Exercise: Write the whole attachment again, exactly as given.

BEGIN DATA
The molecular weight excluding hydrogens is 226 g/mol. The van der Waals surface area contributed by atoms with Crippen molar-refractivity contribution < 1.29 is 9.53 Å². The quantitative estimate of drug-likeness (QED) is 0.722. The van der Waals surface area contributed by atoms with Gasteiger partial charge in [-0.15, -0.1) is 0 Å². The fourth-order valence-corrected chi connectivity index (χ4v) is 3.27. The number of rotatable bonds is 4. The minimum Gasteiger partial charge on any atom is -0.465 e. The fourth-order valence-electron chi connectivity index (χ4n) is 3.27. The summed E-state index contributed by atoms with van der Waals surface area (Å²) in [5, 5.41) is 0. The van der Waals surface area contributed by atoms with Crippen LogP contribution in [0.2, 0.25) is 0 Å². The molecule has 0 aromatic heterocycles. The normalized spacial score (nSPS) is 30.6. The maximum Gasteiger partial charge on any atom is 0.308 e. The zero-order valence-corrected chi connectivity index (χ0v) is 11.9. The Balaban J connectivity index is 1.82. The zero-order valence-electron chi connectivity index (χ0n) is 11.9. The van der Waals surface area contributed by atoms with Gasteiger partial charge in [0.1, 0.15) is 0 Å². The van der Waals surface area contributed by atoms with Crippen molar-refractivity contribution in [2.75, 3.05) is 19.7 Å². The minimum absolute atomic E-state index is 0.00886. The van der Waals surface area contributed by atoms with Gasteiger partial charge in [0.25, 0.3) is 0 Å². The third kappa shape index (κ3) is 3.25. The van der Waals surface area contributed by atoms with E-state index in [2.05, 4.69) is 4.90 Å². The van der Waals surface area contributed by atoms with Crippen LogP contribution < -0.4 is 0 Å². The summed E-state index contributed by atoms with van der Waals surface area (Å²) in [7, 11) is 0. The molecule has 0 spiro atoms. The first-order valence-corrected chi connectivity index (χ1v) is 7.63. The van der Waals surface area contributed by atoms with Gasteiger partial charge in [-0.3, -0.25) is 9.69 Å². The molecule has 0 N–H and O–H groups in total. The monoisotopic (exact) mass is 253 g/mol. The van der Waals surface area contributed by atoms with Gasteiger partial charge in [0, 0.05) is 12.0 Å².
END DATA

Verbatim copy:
The molecular weight excluding hydrogens is 226 g/mol. The van der Waals surface area contributed by atoms with Crippen molar-refractivity contribution < 1.29 is 9.53 Å². The quantitative estimate of drug-likeness (QED) is 0.722. The van der Waals surface area contributed by atoms with Gasteiger partial charge in [-0.15, -0.1) is 0 Å². The fourth-order valence-corrected chi connectivity index (χ4v) is 3.27. The number of rotatable bonds is 4. The minimum Gasteiger partial charge on any atom is -0.465 e. The fourth-order valence-electron chi connectivity index (χ4n) is 3.27. The summed E-state index contributed by atoms with van der Waals surface area (Å²) in [5, 5.41) is 0. The van der Waals surface area contributed by atoms with Crippen LogP contribution in [0.2, 0.25) is 0 Å². The molecule has 0 aromatic heterocycles. The normalized spacial score (nSPS) is 30.6. The maximum Gasteiger partial charge on any atom is 0.308 e. The zero-order valence-corrected chi connectivity index (χ0v) is 11.9. The Balaban J connectivity index is 1.82. The zero-order valence-electron chi connectivity index (χ0n) is 11.9. The van der Waals surface area contributed by atoms with Gasteiger partial charge in [0.1, 0.15) is 0 Å². The van der Waals surface area contributed by atoms with Crippen molar-refractivity contribution in [2.75, 3.05) is 19.7 Å². The minimum absolute atomic E-state index is 0.00886. The van der Waals surface area contributed by atoms with Gasteiger partial charge in [0.25, 0.3) is 0 Å². The third kappa shape index (κ3) is 3.25. The van der Waals surface area contributed by atoms with E-state index in [2.05, 4.69) is 4.90 Å². The van der Waals surface area contributed by atoms with Crippen LogP contribution < -0.4 is 0 Å². The summed E-state index contributed by atoms with van der Waals surface area (Å²) in [7, 11) is 0. The molecule has 0 spiro atoms. The first-order valence-corrected chi connectivity index (χ1v) is 7.63. The van der Waals surface area contributed by atoms with Gasteiger partial charge in [-0.3, -0.25) is 9.69 Å². The molecule has 0 N–H and O–H groups in total. The monoisotopic (exact) mass is 253 g/mol. The van der Waals surface area contributed by atoms with Gasteiger partial charge in [0, 0.05) is 12.0 Å².